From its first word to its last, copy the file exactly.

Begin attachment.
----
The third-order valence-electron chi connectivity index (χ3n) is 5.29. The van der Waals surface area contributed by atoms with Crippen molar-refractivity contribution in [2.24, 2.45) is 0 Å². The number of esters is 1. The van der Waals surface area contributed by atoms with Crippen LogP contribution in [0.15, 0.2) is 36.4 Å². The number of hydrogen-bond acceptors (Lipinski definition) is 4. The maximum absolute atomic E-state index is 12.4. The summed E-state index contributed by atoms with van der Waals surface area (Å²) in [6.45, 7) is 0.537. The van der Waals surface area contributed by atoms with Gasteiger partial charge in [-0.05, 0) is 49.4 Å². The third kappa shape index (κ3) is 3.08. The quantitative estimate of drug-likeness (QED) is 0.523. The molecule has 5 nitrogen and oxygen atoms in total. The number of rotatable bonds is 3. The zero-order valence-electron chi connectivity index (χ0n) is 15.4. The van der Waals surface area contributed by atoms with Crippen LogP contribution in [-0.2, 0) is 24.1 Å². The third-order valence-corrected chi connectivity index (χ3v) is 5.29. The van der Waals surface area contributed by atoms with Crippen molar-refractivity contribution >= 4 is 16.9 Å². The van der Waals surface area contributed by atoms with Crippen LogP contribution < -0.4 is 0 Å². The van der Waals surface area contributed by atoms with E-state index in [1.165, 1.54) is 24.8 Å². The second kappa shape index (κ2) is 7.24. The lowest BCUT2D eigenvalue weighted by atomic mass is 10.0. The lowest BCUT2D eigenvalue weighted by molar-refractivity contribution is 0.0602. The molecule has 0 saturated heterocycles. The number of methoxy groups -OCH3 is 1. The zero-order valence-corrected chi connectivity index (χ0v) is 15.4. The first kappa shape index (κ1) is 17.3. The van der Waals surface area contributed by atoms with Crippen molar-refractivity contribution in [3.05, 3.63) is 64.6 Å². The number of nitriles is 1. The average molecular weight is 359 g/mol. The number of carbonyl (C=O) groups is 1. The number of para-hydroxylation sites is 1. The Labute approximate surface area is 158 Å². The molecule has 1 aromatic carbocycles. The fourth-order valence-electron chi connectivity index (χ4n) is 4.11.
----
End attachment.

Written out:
The third-order valence-electron chi connectivity index (χ3n) is 5.29. The van der Waals surface area contributed by atoms with Crippen molar-refractivity contribution in [2.24, 2.45) is 0 Å². The number of esters is 1. The van der Waals surface area contributed by atoms with Crippen LogP contribution in [0.15, 0.2) is 36.4 Å². The number of hydrogen-bond acceptors (Lipinski definition) is 4. The maximum absolute atomic E-state index is 12.4. The summed E-state index contributed by atoms with van der Waals surface area (Å²) in [6.45, 7) is 0.537. The van der Waals surface area contributed by atoms with Gasteiger partial charge in [-0.05, 0) is 49.4 Å². The third kappa shape index (κ3) is 3.08. The quantitative estimate of drug-likeness (QED) is 0.523. The molecule has 5 nitrogen and oxygen atoms in total. The number of rotatable bonds is 3. The zero-order valence-electron chi connectivity index (χ0n) is 15.4. The van der Waals surface area contributed by atoms with Crippen LogP contribution in [-0.2, 0) is 24.1 Å². The third-order valence-corrected chi connectivity index (χ3v) is 5.29. The van der Waals surface area contributed by atoms with Crippen molar-refractivity contribution >= 4 is 16.9 Å². The van der Waals surface area contributed by atoms with Crippen LogP contribution < -0.4 is 0 Å². The van der Waals surface area contributed by atoms with E-state index in [1.165, 1.54) is 24.8 Å². The second kappa shape index (κ2) is 7.24. The lowest BCUT2D eigenvalue weighted by atomic mass is 10.0. The lowest BCUT2D eigenvalue weighted by molar-refractivity contribution is 0.0602. The molecule has 0 saturated heterocycles. The number of methoxy groups -OCH3 is 1. The zero-order valence-corrected chi connectivity index (χ0v) is 15.4. The first kappa shape index (κ1) is 17.3. The van der Waals surface area contributed by atoms with Crippen molar-refractivity contribution in [3.05, 3.63) is 64.6 Å². The number of nitriles is 1. The average molecular weight is 359 g/mol. The number of carbonyl (C=O) groups is 1. The number of para-hydroxylation sites is 1. The Labute approximate surface area is 158 Å². The molecule has 1 aromatic carbocycles. The fourth-order valence-electron chi connectivity index (χ4n) is 4.11.